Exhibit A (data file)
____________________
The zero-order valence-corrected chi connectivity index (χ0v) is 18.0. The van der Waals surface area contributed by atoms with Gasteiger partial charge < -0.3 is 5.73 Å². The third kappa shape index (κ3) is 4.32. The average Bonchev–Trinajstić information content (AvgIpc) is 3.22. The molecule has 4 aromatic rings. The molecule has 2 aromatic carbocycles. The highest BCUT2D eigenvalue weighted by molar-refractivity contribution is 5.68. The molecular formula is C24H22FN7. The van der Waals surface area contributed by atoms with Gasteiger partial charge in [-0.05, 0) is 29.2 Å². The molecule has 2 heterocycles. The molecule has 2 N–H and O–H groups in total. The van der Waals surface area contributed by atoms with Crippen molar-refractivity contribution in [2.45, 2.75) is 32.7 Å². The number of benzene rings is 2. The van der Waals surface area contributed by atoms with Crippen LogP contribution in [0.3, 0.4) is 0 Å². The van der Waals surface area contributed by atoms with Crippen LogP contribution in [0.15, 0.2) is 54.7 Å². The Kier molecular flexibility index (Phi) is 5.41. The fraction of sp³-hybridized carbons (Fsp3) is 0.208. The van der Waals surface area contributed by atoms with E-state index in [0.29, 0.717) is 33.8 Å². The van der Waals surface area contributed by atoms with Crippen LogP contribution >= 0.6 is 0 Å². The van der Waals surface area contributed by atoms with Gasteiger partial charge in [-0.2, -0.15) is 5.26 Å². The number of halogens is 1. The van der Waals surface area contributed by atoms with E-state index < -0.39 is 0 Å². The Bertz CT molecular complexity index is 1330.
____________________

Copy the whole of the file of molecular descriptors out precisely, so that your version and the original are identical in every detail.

The zero-order valence-corrected chi connectivity index (χ0v) is 18.0. The van der Waals surface area contributed by atoms with Gasteiger partial charge < -0.3 is 5.73 Å². The third kappa shape index (κ3) is 4.32. The average Bonchev–Trinajstić information content (AvgIpc) is 3.22. The molecule has 4 aromatic rings. The molecule has 2 aromatic carbocycles. The highest BCUT2D eigenvalue weighted by molar-refractivity contribution is 5.68. The molecular formula is C24H22FN7. The van der Waals surface area contributed by atoms with Gasteiger partial charge in [-0.05, 0) is 29.2 Å². The molecule has 2 heterocycles. The molecule has 2 N–H and O–H groups in total. The van der Waals surface area contributed by atoms with Crippen molar-refractivity contribution in [2.45, 2.75) is 32.7 Å². The number of benzene rings is 2. The van der Waals surface area contributed by atoms with Crippen LogP contribution in [0.3, 0.4) is 0 Å². The van der Waals surface area contributed by atoms with Crippen LogP contribution in [0.15, 0.2) is 54.7 Å². The Kier molecular flexibility index (Phi) is 5.41. The fraction of sp³-hybridized carbons (Fsp3) is 0.208. The van der Waals surface area contributed by atoms with E-state index in [0.29, 0.717) is 33.8 Å². The van der Waals surface area contributed by atoms with Crippen LogP contribution >= 0.6 is 0 Å². The van der Waals surface area contributed by atoms with Gasteiger partial charge in [-0.2, -0.15) is 5.26 Å². The number of halogens is 1. The van der Waals surface area contributed by atoms with E-state index < -0.39 is 0 Å². The Bertz CT molecular complexity index is 1330.